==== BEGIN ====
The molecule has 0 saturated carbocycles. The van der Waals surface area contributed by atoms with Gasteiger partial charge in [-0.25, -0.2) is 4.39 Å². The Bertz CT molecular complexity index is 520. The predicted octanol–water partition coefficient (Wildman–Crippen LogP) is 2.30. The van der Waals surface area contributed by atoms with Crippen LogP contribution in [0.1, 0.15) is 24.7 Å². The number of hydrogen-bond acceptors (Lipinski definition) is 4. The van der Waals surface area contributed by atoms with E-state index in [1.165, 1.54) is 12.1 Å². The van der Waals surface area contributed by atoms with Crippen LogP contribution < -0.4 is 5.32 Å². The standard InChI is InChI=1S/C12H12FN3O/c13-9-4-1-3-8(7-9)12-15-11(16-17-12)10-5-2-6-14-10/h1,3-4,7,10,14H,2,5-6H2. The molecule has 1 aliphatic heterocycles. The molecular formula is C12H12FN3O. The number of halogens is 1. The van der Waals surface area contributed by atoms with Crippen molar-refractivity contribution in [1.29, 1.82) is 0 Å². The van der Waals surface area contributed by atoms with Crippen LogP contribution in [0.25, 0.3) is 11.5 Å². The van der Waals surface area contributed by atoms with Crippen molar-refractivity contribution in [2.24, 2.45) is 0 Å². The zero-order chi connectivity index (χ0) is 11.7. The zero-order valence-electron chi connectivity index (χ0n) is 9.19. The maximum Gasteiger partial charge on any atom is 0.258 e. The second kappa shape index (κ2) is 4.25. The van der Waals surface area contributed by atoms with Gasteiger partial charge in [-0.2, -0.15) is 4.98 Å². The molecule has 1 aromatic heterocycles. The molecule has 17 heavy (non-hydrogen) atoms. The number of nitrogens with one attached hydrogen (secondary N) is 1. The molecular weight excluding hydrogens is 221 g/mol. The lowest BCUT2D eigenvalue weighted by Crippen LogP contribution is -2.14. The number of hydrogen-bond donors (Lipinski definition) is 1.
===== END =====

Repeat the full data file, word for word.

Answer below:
The molecule has 0 saturated carbocycles. The van der Waals surface area contributed by atoms with Gasteiger partial charge in [-0.25, -0.2) is 4.39 Å². The Bertz CT molecular complexity index is 520. The predicted octanol–water partition coefficient (Wildman–Crippen LogP) is 2.30. The van der Waals surface area contributed by atoms with Crippen LogP contribution in [0.1, 0.15) is 24.7 Å². The number of hydrogen-bond acceptors (Lipinski definition) is 4. The van der Waals surface area contributed by atoms with E-state index in [1.165, 1.54) is 12.1 Å². The van der Waals surface area contributed by atoms with Crippen LogP contribution < -0.4 is 5.32 Å². The standard InChI is InChI=1S/C12H12FN3O/c13-9-4-1-3-8(7-9)12-15-11(16-17-12)10-5-2-6-14-10/h1,3-4,7,10,14H,2,5-6H2. The molecule has 1 aliphatic heterocycles. The molecular formula is C12H12FN3O. The number of halogens is 1. The van der Waals surface area contributed by atoms with Crippen molar-refractivity contribution in [1.29, 1.82) is 0 Å². The van der Waals surface area contributed by atoms with Crippen LogP contribution in [0.25, 0.3) is 11.5 Å². The van der Waals surface area contributed by atoms with Crippen molar-refractivity contribution in [2.24, 2.45) is 0 Å². The zero-order chi connectivity index (χ0) is 11.7. The zero-order valence-electron chi connectivity index (χ0n) is 9.19. The maximum Gasteiger partial charge on any atom is 0.258 e. The second kappa shape index (κ2) is 4.25. The van der Waals surface area contributed by atoms with Gasteiger partial charge in [-0.2, -0.15) is 4.98 Å². The molecule has 1 aromatic heterocycles. The molecule has 17 heavy (non-hydrogen) atoms. The number of nitrogens with one attached hydrogen (secondary N) is 1. The molecular weight excluding hydrogens is 221 g/mol. The lowest BCUT2D eigenvalue weighted by Crippen LogP contribution is -2.14. The number of hydrogen-bond donors (Lipinski definition) is 1.